While Title VII of The Civil Rights Act of 1964 prohibits employment discrimination based on race, color, religion, sex or nationality; unfortunately, illegal discrimination in the workplace still occurs. A prominent example of such discrimination can be found in sexual harassment—destructive conduct that remains all too common in the American workplace.
Identifying Sexual Harassment
Sexual harassment includes the use of inappropriate language as well as behavior that interferes with an individual’s ability to do his or her job. Victims of sexual harassment may experience unwelcome sexual advances, requests or demands for sexual favors, or unwanted physical touching. Both men and women can be perpetrators of sexual harassment as well as victims of such behavior.
There are two primary types of sexual harassment in the workplace: Quid pro quo harassment and creating a hostile work environment:
Quid Pro Quo Harassment
The term “quid pro quo” is Latin for “something for something,” or “one thing in return for another.” Quid pro quo harassment occurs when a manager, supervisor, or person of authority harasses a subordinate with the understanding that the subordinate must tolerate the harassment in order to keep his or her job or to gain advancement. Some examples of quid pro quo harassment include:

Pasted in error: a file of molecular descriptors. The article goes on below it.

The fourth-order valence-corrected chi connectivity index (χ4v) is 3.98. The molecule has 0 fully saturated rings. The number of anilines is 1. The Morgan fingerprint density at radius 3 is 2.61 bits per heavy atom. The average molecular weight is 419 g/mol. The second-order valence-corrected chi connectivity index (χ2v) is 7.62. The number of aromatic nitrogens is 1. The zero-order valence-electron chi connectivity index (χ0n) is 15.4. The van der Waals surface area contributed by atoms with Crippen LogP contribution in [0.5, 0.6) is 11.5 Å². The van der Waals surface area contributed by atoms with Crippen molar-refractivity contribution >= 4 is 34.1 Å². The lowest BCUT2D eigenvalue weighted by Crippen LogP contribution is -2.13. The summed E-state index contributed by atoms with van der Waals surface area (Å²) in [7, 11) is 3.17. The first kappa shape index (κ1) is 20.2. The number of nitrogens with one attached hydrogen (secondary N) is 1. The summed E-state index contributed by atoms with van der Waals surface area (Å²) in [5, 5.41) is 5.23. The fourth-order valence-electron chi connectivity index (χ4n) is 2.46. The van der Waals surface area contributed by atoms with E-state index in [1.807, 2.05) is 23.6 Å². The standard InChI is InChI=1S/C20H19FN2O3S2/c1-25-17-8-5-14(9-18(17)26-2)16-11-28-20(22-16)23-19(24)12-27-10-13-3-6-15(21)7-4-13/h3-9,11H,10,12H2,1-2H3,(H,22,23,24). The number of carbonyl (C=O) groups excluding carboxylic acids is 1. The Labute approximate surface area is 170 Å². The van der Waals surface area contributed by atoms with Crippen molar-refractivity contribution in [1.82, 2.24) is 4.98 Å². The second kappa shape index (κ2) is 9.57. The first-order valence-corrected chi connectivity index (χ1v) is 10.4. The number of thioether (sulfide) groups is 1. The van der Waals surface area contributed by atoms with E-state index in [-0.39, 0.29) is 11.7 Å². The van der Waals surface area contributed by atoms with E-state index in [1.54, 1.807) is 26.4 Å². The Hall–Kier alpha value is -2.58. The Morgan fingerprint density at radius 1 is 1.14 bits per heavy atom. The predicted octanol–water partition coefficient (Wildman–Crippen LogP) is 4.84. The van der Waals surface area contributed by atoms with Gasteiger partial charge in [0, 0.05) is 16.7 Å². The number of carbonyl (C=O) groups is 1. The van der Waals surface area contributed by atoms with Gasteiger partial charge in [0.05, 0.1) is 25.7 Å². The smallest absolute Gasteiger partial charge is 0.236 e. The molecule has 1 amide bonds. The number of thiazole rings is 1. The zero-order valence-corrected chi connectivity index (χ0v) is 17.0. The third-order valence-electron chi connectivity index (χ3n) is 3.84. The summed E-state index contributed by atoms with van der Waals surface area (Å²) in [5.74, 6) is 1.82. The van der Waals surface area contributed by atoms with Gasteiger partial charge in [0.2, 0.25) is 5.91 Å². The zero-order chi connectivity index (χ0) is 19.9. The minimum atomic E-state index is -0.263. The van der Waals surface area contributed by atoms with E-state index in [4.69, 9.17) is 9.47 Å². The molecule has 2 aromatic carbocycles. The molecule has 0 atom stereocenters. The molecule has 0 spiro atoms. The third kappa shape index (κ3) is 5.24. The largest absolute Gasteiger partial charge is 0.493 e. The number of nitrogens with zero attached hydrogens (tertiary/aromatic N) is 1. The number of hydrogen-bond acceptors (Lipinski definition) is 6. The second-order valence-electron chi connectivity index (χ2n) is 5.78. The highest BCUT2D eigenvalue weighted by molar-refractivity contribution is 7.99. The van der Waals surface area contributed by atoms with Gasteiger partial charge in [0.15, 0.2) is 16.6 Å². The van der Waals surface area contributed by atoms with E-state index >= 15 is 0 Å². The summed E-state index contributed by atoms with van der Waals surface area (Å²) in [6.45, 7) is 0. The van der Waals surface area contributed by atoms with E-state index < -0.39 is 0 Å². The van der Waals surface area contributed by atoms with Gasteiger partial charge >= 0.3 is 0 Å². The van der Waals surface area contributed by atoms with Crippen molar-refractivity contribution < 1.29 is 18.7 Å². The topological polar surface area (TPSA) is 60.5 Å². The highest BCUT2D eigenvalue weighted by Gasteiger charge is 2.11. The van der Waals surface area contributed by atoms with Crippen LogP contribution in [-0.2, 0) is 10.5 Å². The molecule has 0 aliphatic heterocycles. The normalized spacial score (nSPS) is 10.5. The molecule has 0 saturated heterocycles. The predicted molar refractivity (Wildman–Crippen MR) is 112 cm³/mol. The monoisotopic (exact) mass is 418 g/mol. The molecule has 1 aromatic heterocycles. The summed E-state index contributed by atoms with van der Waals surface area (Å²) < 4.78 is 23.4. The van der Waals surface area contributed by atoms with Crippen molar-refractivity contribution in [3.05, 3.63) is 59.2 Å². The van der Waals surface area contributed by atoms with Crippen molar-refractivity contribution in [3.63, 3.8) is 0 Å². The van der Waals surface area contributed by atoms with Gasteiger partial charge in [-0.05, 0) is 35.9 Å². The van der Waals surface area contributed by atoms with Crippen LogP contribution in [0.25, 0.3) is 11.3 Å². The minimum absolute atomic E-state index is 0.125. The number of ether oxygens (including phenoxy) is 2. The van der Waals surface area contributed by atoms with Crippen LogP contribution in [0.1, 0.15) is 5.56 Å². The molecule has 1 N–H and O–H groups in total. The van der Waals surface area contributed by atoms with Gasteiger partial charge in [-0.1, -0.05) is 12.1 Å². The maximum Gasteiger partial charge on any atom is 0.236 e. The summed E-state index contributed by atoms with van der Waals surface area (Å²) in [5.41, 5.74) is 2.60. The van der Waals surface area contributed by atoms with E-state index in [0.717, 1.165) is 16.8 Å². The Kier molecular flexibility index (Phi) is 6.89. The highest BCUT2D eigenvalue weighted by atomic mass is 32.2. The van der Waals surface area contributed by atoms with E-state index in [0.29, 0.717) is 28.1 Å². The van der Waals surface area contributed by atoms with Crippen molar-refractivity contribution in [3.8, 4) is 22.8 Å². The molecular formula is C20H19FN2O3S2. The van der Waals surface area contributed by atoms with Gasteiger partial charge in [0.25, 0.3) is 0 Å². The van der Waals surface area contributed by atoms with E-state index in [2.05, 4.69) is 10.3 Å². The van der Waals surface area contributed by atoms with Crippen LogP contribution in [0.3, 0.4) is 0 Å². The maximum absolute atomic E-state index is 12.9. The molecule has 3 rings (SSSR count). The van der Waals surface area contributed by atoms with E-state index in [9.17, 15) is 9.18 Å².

- An employer making promotions, work advancements, and/or salary increases contingent on receiving sexual favors;
- An employer threatening to demote or even fire an employee who will not participate in the inappropriate sexual activity;
- An employer assigning desirable work assignments to those who will tolerate his or her sexual conduct or assigning undesirable assignments to those who do not accept the sexual conduct; and
- An employer giving favorable performance reviews or evaluation scores to those who cooperate with the employer’s sexual demands.
Creating a Hostile Work Environment
Hostile work environment harassment occurs when the behavior of an individual or group of individuals generates an intimidating, antagonistic, or abusive workplace atmosphere. Common hostile environment harassment examples include:
- Overt or subtle discrimination against a person because of his or her gender;
- Threatening, offensive, or intimidating behavior which is severe enough to disrupt the employee’s work or productivity;
- Overt sexual remarks or actions which interfere with an employee’s ability to do their work; and
- Inappropriate physical touching.
Get Help With Your Case
Everyone deserves to feel safe at their workplace. Sexual harassment is not acceptable and should not be tolerated. If you have been the victim of any type of workplace sexual harassment, an experienced Illinois sexual harassment attorney can help you explore your available options. Call 630-665-7300 to speak with a compassionate member of the team at MKFM Law today.